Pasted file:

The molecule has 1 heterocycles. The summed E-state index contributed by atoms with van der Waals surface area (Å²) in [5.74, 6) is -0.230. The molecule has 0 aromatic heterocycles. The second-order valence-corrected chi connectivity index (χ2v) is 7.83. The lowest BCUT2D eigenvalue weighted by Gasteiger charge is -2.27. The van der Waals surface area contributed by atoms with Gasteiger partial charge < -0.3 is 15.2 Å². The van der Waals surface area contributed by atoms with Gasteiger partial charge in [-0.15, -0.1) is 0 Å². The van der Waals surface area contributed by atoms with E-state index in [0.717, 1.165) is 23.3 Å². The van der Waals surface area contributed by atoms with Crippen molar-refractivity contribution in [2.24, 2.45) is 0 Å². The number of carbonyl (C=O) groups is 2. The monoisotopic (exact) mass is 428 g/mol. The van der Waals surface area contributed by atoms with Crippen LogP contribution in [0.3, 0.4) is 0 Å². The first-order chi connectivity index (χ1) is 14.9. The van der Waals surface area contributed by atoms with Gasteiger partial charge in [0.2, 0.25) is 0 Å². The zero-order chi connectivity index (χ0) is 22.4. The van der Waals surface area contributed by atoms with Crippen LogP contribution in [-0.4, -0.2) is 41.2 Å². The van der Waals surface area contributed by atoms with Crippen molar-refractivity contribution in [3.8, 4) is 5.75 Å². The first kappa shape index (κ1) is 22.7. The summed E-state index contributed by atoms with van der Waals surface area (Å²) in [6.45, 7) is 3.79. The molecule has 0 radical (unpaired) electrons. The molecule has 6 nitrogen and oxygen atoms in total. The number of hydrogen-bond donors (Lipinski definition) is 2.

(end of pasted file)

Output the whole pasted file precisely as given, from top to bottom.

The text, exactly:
The molecule has 1 heterocycles. The summed E-state index contributed by atoms with van der Waals surface area (Å²) in [5.74, 6) is -0.230. The molecule has 0 aromatic heterocycles. The second-order valence-corrected chi connectivity index (χ2v) is 7.83. The lowest BCUT2D eigenvalue weighted by Gasteiger charge is -2.27. The van der Waals surface area contributed by atoms with Gasteiger partial charge < -0.3 is 15.2 Å². The van der Waals surface area contributed by atoms with Gasteiger partial charge in [-0.15, -0.1) is 0 Å². The van der Waals surface area contributed by atoms with E-state index in [0.717, 1.165) is 23.3 Å². The van der Waals surface area contributed by atoms with Crippen molar-refractivity contribution in [2.24, 2.45) is 0 Å². The number of carbonyl (C=O) groups is 2. The monoisotopic (exact) mass is 428 g/mol. The van der Waals surface area contributed by atoms with Crippen LogP contribution in [0.3, 0.4) is 0 Å². The first-order chi connectivity index (χ1) is 14.9. The van der Waals surface area contributed by atoms with Gasteiger partial charge in [0.2, 0.25) is 0 Å². The zero-order chi connectivity index (χ0) is 22.4. The van der Waals surface area contributed by atoms with Crippen LogP contribution in [-0.4, -0.2) is 41.2 Å². The van der Waals surface area contributed by atoms with Crippen molar-refractivity contribution in [3.8, 4) is 5.75 Å². The first kappa shape index (κ1) is 22.7. The summed E-state index contributed by atoms with van der Waals surface area (Å²) in [6.45, 7) is 3.79. The molecule has 0 radical (unpaired) electrons. The molecule has 6 nitrogen and oxygen atoms in total. The number of hydrogen-bond donors (Lipinski definition) is 2.